Breakout Session Report

ARM/ASR User and PI Meeting

March 19 – 23, 2018

Session Title: Routine LES: LASSO and Beyond

Session Date: Thursday, March 22, 2018

Session Time: 10:45 AM - 12:45 PM

Number of Attendees: 55

Summary Authors: William Gustafson, Andrew Vogelmann, & James Mather

Breakout Description:

The Large-Eddy Simulation (LES) Atmospheric Radiation Measurement (ARM) Symbiotic Simulation and Observation (LASSO) workflow provides high-resolution simulations of shallow convection at ARM’s Southern Great Plains (SGP) observatory to complement the large suite of observations. The project to develop LASSO has completed its pilot phase and recommendations have been made for formal implementation of the workflow with details available in the technical report at At this point, LASSO is also formally beginning to consider expansion to other cloud types and/or locations beyond the current initial implementation. This breakout session presents the current status of LASSO and implementation plans that are underway. Current LASSO usage is highlighted and success stories shared. Then, time is devoted to discussing LASSO expansion scenarios. The goal of the expansion discussion is to outline scenarios LASSO should consider beyond the current implementation. Discussion focuses on scientific drivers for the scenarios, high-level descriptions of what the scenarios would encompass, and potential significant difficulties.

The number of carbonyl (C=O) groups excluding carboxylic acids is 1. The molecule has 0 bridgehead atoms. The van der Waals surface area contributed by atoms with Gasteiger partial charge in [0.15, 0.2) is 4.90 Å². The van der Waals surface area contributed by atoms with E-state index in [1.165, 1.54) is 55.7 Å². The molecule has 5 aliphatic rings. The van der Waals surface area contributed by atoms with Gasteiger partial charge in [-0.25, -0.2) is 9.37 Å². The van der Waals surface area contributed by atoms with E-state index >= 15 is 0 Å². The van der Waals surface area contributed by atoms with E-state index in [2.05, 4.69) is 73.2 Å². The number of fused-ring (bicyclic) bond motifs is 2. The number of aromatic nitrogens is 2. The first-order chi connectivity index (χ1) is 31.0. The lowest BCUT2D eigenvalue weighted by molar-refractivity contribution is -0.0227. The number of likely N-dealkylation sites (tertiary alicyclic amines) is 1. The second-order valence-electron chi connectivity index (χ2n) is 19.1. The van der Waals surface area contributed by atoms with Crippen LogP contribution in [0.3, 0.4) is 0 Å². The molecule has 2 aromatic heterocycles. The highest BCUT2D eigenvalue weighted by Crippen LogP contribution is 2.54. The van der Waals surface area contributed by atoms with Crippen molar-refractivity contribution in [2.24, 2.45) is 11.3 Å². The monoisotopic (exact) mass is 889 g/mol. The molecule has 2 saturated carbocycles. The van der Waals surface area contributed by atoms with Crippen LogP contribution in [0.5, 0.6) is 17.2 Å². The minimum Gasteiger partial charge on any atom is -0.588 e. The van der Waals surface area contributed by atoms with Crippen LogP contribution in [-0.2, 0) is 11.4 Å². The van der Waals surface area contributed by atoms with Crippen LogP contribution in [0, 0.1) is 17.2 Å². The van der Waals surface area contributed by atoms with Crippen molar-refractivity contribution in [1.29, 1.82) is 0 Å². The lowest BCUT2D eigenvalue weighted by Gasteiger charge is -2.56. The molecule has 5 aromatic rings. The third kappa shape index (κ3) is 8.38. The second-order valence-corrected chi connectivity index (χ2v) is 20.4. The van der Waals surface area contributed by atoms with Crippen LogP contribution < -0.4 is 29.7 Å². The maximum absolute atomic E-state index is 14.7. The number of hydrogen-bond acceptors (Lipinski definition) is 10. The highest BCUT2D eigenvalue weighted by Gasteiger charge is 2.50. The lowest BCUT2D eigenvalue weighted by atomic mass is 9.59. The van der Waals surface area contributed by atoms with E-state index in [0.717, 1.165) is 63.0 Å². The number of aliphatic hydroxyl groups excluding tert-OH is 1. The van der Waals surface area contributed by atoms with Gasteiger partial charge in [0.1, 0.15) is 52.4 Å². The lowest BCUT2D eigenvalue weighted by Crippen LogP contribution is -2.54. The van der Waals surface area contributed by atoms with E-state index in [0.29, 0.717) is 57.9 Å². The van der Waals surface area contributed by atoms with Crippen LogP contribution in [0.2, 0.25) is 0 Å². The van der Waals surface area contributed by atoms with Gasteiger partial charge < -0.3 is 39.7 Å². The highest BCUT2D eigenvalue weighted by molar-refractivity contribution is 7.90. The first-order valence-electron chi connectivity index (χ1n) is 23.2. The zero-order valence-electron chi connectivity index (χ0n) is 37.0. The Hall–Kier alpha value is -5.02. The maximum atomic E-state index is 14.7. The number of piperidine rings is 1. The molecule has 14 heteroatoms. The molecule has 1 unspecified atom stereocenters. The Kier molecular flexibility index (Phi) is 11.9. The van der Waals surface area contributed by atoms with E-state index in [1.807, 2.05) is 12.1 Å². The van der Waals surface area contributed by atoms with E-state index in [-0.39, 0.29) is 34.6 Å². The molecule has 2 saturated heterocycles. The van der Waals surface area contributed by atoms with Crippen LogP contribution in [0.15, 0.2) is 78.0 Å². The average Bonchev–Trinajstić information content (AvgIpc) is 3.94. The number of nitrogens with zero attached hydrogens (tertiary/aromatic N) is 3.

Main Discussion: